The book takes this period and investigates how TR's larger than life example to and relationships with his four sons shaped their destinies, most immediately by their preparation for and service during World War I.
TR molded the family in his image. His code is their code as they constantly are movtivated by living up to his ideals and frequently take action according to what father would do. This is a portrait of a strong family, wedded to a single world and life view, abiding by commonly held standards that they all internalized and lived by.
This portrait of the family as the core of the Roosevelt existence is touching and provides a good study of the fountain from which TR drank constantly to replenish his soul and steel himself for the public battles that define the statesman.
I would have liked to have had more of a focus on how TR built the family. It would have been interesting to know more of their childhoods -- much the way Edmund Morris plumbed TR's own childhood experiences in "The Rise of Theodore Roosevelt" -- to better understand how this family developed into the close knit reflection of TR's will.
But it is a relatively short book and does an intersting job on the material it covers.
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9 of 9 people found the following review helpful By James Gallen VINE VOICE on April 9, 2004
Format: Hardcover
In "The Lion's Pride" Edward Renehen treats the reader to an interesting insight into the last years of Theodore Roosevelt's life, with a particular emphasis his impact on World War I and the War's impact on TR and his family.

Beginning with the Roosevelt Family background, the reader is introduced to Theodore Roosevelt, Sr., Greatheart to his family, who taught his children the duties which go with privilege. Greatheart made one decision which would have a profound impact on his progeny: he paid a substitute to take his place in the Union Army. The shame of his refusal to serve which drove TR and his sons to on the battlefields of the world to seek to redeem Greatheart's failure.

TR began his redemptive act during his service as Assistant Secretary of the Navy, from which post he played a major role in getting America ready for and into the Spanish American War. This objective achieved, TR began an insatiable quest to get to the Front. Leaving his family behind, he went to Texas to organize the Rough Riders, an improbable mixture of cowboys and Indians, lawmen and outlaws, westerners and Ivy League athletes. Through TR's persistence they were deployed to Cuba where they charged up San Juan Hill and into glory on July 1, 1898.

After having served as President during a time of peace, TR's marital ardor was again stirred by the coming of World War I. TR, an early and enthusiastic advocate of American preparedness and intervention, raked the neutrality policies of the Wilson administration with merciless fire.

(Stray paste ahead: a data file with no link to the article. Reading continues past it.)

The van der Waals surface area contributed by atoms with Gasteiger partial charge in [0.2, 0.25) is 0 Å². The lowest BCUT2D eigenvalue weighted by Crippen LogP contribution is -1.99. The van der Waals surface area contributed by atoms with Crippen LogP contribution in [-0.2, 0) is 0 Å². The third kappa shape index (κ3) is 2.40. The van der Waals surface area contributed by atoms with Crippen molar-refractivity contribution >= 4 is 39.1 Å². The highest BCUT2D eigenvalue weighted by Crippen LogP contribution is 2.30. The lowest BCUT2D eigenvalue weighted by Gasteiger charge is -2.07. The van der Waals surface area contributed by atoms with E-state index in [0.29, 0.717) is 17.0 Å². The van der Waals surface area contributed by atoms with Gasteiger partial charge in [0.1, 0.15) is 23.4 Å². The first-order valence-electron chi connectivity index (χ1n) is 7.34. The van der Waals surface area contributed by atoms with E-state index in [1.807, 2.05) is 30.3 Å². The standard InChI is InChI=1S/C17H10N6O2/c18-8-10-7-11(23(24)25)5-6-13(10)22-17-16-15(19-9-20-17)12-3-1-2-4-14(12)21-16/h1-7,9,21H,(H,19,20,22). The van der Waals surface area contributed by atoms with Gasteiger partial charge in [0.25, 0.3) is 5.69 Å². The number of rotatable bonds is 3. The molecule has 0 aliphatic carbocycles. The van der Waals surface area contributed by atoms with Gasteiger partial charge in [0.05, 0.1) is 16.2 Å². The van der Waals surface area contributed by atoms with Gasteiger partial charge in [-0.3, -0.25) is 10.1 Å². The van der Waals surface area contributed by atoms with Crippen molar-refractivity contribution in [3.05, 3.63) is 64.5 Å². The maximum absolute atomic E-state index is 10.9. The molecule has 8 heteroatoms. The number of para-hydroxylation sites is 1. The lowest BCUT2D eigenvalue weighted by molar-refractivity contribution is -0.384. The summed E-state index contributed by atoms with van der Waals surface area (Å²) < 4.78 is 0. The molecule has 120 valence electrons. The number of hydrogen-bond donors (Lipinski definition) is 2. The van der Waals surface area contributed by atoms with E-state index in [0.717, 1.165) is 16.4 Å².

With America's entrance into the war, the cry for TR to, once again, get to the Front arose, not only from TR himself, but from European allies.
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7 of 7 people found the following review helpful By A Customer on August 23, 2000
Format: Hardcover
This is a haunting look back at a time that seems never to have been and a bigger than life figure whose influence on his family was at once wonderful and tragic. The author moves quickly, giving just enough detail to render a sure sense of family life at Sagamore Hill and the White House. He touches on playtimes led or inspired by loving bear of a father, TR. He recalls the competitiveness of Roosevelt's children as they strive to impress their father, and he notes the impact of Roosevelt's glory on hills called Kettle and San Juan: "Teddy Roosevelt's children grew up in the glow of Roosevelt's crowded hour." Roosevelt clamored for war with Spain in 1898, and when he got his wish, he made the most of it, charging into enemy rifle fire on horseback, while his men moved ahead on foot. He came home a hero, boastful and proud. In time, he would have cause to wonder about the impact of his hour of glory. His sons, always quick to follow his example, had no three month assignment when their war came, but instead endured long months at or near the front, ill prepared, poorly equipped and plagued by doubt. TR knew that WWI was no summer season war. The weapons were deadlier, the losses staggering and the warring sides grimly determined to fight on. He wrote one of his sons, "If after you have been in the fighting line, you are offered a staff place in which you can be more useful, it would be foolish to refuse it ..." His worry was too late. Three of his boys would suffer serious injury. One would lose his life. The death of his youngest shook TR. "I can see how he constantly thinks of him," wrote Mrs. Roosevelt, "and not the silly recollections ... but sad thoughts of what Quentin would have counted for in the future.Read more ›
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The Lion's Pride: Theodore Roosevelt and His Family in Peace and War (Oxford University Press Paperback)